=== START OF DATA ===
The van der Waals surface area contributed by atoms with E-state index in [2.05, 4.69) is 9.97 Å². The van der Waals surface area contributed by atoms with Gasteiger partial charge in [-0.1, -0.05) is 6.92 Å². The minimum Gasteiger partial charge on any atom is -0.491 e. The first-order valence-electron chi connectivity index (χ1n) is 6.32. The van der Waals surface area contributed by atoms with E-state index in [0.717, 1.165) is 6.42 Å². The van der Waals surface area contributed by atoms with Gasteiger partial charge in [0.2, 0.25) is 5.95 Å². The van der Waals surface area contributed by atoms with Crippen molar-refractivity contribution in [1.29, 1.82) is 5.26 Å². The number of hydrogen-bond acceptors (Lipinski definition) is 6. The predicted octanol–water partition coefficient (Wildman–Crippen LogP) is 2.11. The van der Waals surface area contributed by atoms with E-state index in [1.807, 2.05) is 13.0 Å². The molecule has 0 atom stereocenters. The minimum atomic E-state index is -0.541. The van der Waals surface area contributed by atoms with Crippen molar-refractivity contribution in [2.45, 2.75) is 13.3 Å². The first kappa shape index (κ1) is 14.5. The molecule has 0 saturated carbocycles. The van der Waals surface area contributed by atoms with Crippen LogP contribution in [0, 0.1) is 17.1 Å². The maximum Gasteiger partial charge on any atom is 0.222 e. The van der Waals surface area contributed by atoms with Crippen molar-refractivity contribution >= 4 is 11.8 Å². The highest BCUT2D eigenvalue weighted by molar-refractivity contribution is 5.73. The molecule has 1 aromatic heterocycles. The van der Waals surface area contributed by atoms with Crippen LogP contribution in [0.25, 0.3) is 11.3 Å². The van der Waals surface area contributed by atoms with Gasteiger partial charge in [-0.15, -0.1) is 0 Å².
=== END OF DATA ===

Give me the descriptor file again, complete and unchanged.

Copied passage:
The van der Waals surface area contributed by atoms with E-state index in [2.05, 4.69) is 9.97 Å². The van der Waals surface area contributed by atoms with Gasteiger partial charge in [-0.1, -0.05) is 6.92 Å². The minimum Gasteiger partial charge on any atom is -0.491 e. The first-order valence-electron chi connectivity index (χ1n) is 6.32. The van der Waals surface area contributed by atoms with E-state index in [0.717, 1.165) is 6.42 Å². The van der Waals surface area contributed by atoms with Gasteiger partial charge in [0.2, 0.25) is 5.95 Å². The van der Waals surface area contributed by atoms with Crippen molar-refractivity contribution in [1.29, 1.82) is 5.26 Å². The number of hydrogen-bond acceptors (Lipinski definition) is 6. The predicted octanol–water partition coefficient (Wildman–Crippen LogP) is 2.11. The van der Waals surface area contributed by atoms with E-state index in [1.807, 2.05) is 13.0 Å². The molecule has 0 atom stereocenters. The minimum atomic E-state index is -0.541. The van der Waals surface area contributed by atoms with Crippen molar-refractivity contribution in [2.45, 2.75) is 13.3 Å². The first kappa shape index (κ1) is 14.5. The molecule has 0 saturated carbocycles. The van der Waals surface area contributed by atoms with Crippen LogP contribution in [0, 0.1) is 17.1 Å². The maximum Gasteiger partial charge on any atom is 0.222 e. The van der Waals surface area contributed by atoms with Crippen molar-refractivity contribution >= 4 is 11.8 Å². The highest BCUT2D eigenvalue weighted by molar-refractivity contribution is 5.73. The molecule has 1 aromatic heterocycles. The van der Waals surface area contributed by atoms with Crippen LogP contribution in [0.25, 0.3) is 11.3 Å². The van der Waals surface area contributed by atoms with Gasteiger partial charge in [-0.15, -0.1) is 0 Å².